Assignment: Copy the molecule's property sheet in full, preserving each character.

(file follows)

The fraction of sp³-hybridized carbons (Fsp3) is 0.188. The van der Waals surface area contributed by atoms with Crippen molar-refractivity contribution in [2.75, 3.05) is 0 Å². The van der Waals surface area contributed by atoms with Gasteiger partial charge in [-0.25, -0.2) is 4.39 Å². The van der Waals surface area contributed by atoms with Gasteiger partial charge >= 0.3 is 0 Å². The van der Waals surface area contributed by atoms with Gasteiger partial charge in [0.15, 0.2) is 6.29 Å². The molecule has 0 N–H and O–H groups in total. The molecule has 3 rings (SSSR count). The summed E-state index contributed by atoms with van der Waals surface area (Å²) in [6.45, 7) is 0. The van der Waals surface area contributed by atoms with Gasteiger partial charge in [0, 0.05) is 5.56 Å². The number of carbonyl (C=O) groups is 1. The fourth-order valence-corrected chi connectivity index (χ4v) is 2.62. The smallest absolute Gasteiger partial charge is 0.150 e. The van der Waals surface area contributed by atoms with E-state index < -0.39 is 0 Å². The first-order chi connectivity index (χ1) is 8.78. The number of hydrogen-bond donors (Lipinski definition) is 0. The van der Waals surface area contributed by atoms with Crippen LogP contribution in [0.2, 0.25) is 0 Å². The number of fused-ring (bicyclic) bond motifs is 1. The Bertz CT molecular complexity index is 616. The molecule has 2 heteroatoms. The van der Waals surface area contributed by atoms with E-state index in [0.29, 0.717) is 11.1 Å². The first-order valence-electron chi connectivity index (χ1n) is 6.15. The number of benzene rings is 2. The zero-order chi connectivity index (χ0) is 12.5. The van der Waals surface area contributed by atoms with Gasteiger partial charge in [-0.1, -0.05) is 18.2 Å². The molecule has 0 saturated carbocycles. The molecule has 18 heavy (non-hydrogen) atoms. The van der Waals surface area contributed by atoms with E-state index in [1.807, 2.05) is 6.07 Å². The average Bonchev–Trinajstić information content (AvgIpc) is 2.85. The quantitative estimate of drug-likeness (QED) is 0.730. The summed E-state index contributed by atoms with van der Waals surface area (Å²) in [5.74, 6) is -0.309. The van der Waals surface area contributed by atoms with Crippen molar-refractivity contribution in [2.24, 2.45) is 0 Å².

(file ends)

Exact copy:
The fraction of sp³-hybridized carbons (Fsp3) is 0.188. The van der Waals surface area contributed by atoms with Crippen molar-refractivity contribution in [2.75, 3.05) is 0 Å². The van der Waals surface area contributed by atoms with Gasteiger partial charge in [-0.25, -0.2) is 4.39 Å². The van der Waals surface area contributed by atoms with Gasteiger partial charge >= 0.3 is 0 Å². The van der Waals surface area contributed by atoms with Gasteiger partial charge in [0.15, 0.2) is 6.29 Å². The molecule has 0 N–H and O–H groups in total. The molecule has 3 rings (SSSR count). The summed E-state index contributed by atoms with van der Waals surface area (Å²) in [6.45, 7) is 0. The van der Waals surface area contributed by atoms with Gasteiger partial charge in [0, 0.05) is 5.56 Å². The number of carbonyl (C=O) groups is 1. The fourth-order valence-corrected chi connectivity index (χ4v) is 2.62. The smallest absolute Gasteiger partial charge is 0.150 e. The van der Waals surface area contributed by atoms with E-state index < -0.39 is 0 Å². The first-order chi connectivity index (χ1) is 8.78. The number of hydrogen-bond donors (Lipinski definition) is 0. The van der Waals surface area contributed by atoms with Crippen LogP contribution in [0.2, 0.25) is 0 Å². The number of fused-ring (bicyclic) bond motifs is 1. The Bertz CT molecular complexity index is 616. The molecule has 2 heteroatoms. The van der Waals surface area contributed by atoms with E-state index in [0.29, 0.717) is 11.1 Å². The first-order valence-electron chi connectivity index (χ1n) is 6.15. The number of benzene rings is 2. The zero-order chi connectivity index (χ0) is 12.5. The van der Waals surface area contributed by atoms with Gasteiger partial charge in [-0.1, -0.05) is 18.2 Å². The molecule has 0 saturated carbocycles. The molecule has 18 heavy (non-hydrogen) atoms. The van der Waals surface area contributed by atoms with E-state index in [1.807, 2.05) is 6.07 Å². The average Bonchev–Trinajstić information content (AvgIpc) is 2.85. The quantitative estimate of drug-likeness (QED) is 0.730. The summed E-state index contributed by atoms with van der Waals surface area (Å²) in [5.74, 6) is -0.309. The van der Waals surface area contributed by atoms with Crippen molar-refractivity contribution in [2.24, 2.45) is 0 Å².